LOS ANGELES — The California Department of Business Oversight is pleased with a Dec. 22 California Supreme Court ruling in a nearly decade-long case related to payday lenders’ ties to the Miami Tribe of Oklahoma and the Santee Sioux Nation of Nebraska. 

“It’s a win for California consumers,” Tom Dresslar, the department’s deputy commissioner for policy and planning, told the Northern California Record. “It protects against unscrupulous payday lenders.”

According to Dresslar, the payday lenders, which operated under several names such as Ameriloan and One Click Cash, were not licensed, were charging fees in excess of 800 percent of APR and were making loans in excess of the $300 cap set by California law.

In addition, Dresslar said “in (the lenders’) efforts to collect, they used threats.”

The companies claimed immunity in connection with their tribal affiliations, but Dresslar said the evidence presented showed that the tribes were only earning 1 percent in their deal with the payday lenders and that they had no real oversight over the companies.

“It was just a kind of paper exercise,” he said. “The court said it all: They were really form over substance.”

Dresslar said the Supreme Court’s ruling helps to ensure these kinds of situations don’t occur in the future.

“It puts the burden of proof on the payday loan operators,” he said. “Legally, that’s of significant importance.”

However, Dresslar said that does not mean that the oversight board does not believe that companies with actual tribal affiliations should not be protected under the immunity laws, but that immunity should not apply “under these kinds of factual circumstances.”

The Supreme Court remanded the matter to the trial court for further proceedings.

According to the Supreme Court’s opinion, the Business Oversight commissioner ordered numerous online payday lenders to stop “engaging in unlicensed deferred deposit transaction business,” but “the lenders did not heed the desist-and-refrain order.”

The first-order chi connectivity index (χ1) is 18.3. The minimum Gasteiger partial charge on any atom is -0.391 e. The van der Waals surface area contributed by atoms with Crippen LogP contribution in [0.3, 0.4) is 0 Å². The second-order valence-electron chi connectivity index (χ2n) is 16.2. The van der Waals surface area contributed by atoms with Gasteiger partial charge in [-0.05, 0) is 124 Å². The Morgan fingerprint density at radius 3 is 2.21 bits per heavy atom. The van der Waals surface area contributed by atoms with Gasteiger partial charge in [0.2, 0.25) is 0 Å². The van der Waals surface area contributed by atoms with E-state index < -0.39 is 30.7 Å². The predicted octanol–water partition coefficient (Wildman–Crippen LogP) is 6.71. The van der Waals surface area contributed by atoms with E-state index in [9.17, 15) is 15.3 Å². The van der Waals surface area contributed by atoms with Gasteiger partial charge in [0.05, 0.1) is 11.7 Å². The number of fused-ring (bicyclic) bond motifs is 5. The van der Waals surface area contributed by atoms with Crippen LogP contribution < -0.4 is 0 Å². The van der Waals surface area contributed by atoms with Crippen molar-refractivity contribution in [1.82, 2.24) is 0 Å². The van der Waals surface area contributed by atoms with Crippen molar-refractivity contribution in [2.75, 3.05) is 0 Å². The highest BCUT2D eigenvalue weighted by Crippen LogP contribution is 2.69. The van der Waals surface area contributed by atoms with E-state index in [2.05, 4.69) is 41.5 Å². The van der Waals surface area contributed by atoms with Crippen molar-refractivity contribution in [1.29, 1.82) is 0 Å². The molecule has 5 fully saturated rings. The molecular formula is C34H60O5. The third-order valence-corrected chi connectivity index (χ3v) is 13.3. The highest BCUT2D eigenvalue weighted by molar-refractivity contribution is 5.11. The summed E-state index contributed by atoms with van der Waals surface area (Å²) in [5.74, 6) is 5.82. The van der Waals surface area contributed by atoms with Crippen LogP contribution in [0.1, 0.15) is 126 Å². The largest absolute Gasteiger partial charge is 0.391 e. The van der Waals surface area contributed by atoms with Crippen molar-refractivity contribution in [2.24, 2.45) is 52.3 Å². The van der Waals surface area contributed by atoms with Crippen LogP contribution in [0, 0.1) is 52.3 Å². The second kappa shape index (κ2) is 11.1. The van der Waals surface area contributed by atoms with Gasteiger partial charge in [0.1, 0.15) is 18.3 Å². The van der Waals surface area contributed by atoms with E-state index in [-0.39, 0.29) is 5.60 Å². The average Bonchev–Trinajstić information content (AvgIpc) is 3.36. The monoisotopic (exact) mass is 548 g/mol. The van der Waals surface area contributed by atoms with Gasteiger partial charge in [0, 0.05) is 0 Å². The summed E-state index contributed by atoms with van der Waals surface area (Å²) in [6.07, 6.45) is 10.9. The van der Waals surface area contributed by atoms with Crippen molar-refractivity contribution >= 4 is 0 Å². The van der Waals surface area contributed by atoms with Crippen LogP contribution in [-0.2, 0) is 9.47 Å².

The commissioner subsequently filed a lawsuit in June 2007 against the lenders in Los Angeles Superior Court, claiming that they were in violation of the state’s Deferred Deposit Transaction Law. The commissioner asked the court to grant an injunction against the payday lenders’ operations and to award restitution and civil penalties.

The payday lenders countered the complaint by alleging lack of jurisdiction and claiming that the payday lending companies named in the complaint “are merely trade names utilized by tribal entities immune from suit without their consent.”

The trial court sided with the payday lenders, ruling that the lenders were entitled to tribal immunity, and dismissed the commissioner’s complaint.

The Court of Appeal upheld the trial court’s finding that the lenders were protected by tribal immunity. In addition, the appeals court said the small percentage of revenue being recovered by the tribes under their negotiated agreements with the payday lenders “cannot serve as the basis to determine the tribal entities are not functioning as arms of their respective tribes.”

In its opinion, the state’s high court ruled that the payday lenders failed to provide sufficient evidence to justify their entitlement to tribal immunity.

Want to get notified whenever we write about California Supreme Court ?
Next time we write about California Supreme Court, we'll email you a link to the story. You may edit your settings or unsubscribe at any time.

Organizations in this Story

California Supreme Court
350 McAllister Street
San Francisco, CA 94102

More News